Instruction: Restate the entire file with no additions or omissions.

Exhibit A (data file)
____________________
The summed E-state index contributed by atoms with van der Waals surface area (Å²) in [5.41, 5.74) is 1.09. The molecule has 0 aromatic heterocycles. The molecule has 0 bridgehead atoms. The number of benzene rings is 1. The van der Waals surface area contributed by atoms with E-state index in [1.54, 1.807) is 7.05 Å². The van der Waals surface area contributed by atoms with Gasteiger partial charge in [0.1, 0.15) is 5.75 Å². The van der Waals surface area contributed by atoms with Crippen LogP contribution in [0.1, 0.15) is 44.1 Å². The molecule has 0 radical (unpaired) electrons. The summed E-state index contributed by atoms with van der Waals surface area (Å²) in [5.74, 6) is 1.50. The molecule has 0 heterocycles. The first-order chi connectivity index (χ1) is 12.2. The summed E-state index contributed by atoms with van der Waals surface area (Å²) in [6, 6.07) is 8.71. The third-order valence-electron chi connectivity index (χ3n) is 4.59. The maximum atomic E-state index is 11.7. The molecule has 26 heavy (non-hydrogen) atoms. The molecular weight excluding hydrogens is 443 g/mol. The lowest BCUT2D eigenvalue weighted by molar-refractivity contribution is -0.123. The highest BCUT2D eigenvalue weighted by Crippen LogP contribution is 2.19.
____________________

The summed E-state index contributed by atoms with van der Waals surface area (Å²) in [5.41, 5.74) is 1.09. The molecule has 0 aromatic heterocycles. The molecule has 0 bridgehead atoms. The number of benzene rings is 1. The van der Waals surface area contributed by atoms with E-state index in [1.54, 1.807) is 7.05 Å². The van der Waals surface area contributed by atoms with Gasteiger partial charge in [0.1, 0.15) is 5.75 Å². The van der Waals surface area contributed by atoms with Crippen LogP contribution in [0.1, 0.15) is 44.1 Å². The molecule has 0 radical (unpaired) electrons. The summed E-state index contributed by atoms with van der Waals surface area (Å²) in [5.74, 6) is 1.50. The molecule has 0 heterocycles. The first-order chi connectivity index (χ1) is 12.2. The summed E-state index contributed by atoms with van der Waals surface area (Å²) in [6, 6.07) is 8.71. The third-order valence-electron chi connectivity index (χ3n) is 4.59. The maximum atomic E-state index is 11.7. The molecule has 26 heavy (non-hydrogen) atoms. The molecular weight excluding hydrogens is 443 g/mol. The lowest BCUT2D eigenvalue weighted by molar-refractivity contribution is -0.123. The highest BCUT2D eigenvalue weighted by Crippen LogP contribution is 2.19.